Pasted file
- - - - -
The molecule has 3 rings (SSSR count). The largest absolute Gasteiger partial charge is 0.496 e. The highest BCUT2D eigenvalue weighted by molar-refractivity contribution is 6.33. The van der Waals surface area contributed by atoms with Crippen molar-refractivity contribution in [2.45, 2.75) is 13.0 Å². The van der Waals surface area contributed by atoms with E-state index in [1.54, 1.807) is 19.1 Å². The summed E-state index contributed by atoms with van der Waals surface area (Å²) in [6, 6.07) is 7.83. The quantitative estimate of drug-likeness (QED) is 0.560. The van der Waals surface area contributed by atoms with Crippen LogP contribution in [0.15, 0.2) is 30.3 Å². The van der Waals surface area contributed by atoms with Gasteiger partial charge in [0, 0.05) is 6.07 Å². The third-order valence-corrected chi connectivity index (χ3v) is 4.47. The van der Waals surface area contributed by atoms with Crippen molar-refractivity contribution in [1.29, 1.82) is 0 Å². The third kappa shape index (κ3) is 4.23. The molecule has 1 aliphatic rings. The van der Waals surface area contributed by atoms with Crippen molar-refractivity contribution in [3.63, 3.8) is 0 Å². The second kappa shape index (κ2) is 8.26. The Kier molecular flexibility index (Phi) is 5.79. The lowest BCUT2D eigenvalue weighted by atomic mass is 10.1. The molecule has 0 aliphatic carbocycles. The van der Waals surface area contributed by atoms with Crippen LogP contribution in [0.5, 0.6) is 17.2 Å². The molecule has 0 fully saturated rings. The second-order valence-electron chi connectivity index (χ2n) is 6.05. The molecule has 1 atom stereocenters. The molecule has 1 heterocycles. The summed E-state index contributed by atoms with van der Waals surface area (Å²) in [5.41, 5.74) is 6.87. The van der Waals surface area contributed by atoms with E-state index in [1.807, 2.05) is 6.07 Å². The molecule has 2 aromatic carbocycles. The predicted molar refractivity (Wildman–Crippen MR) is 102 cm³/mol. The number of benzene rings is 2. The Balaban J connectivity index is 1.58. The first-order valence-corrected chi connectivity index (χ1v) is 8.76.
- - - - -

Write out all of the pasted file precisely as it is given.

The molecule has 3 rings (SSSR count). The largest absolute Gasteiger partial charge is 0.496 e. The highest BCUT2D eigenvalue weighted by molar-refractivity contribution is 6.33. The van der Waals surface area contributed by atoms with Crippen molar-refractivity contribution in [2.45, 2.75) is 13.0 Å². The van der Waals surface area contributed by atoms with E-state index in [1.54, 1.807) is 19.1 Å². The summed E-state index contributed by atoms with van der Waals surface area (Å²) in [6, 6.07) is 7.83. The quantitative estimate of drug-likeness (QED) is 0.560. The van der Waals surface area contributed by atoms with Crippen LogP contribution in [0.15, 0.2) is 30.3 Å². The van der Waals surface area contributed by atoms with Gasteiger partial charge in [0, 0.05) is 6.07 Å². The third-order valence-corrected chi connectivity index (χ3v) is 4.47. The van der Waals surface area contributed by atoms with Crippen molar-refractivity contribution in [1.29, 1.82) is 0 Å². The third kappa shape index (κ3) is 4.23. The molecule has 1 aliphatic rings. The van der Waals surface area contributed by atoms with Crippen molar-refractivity contribution in [3.63, 3.8) is 0 Å². The second kappa shape index (κ2) is 8.26. The Kier molecular flexibility index (Phi) is 5.79. The lowest BCUT2D eigenvalue weighted by atomic mass is 10.1. The molecule has 0 aliphatic carbocycles. The van der Waals surface area contributed by atoms with Crippen LogP contribution in [0.5, 0.6) is 17.2 Å². The molecule has 0 fully saturated rings. The second-order valence-electron chi connectivity index (χ2n) is 6.05. The molecule has 1 atom stereocenters. The molecule has 1 heterocycles. The summed E-state index contributed by atoms with van der Waals surface area (Å²) in [5.41, 5.74) is 6.87. The van der Waals surface area contributed by atoms with E-state index in [1.807, 2.05) is 6.07 Å². The molecule has 2 aromatic carbocycles. The predicted molar refractivity (Wildman–Crippen MR) is 102 cm³/mol. The number of benzene rings is 2. The Balaban J connectivity index is 1.58. The first-order valence-corrected chi connectivity index (χ1v) is 8.76.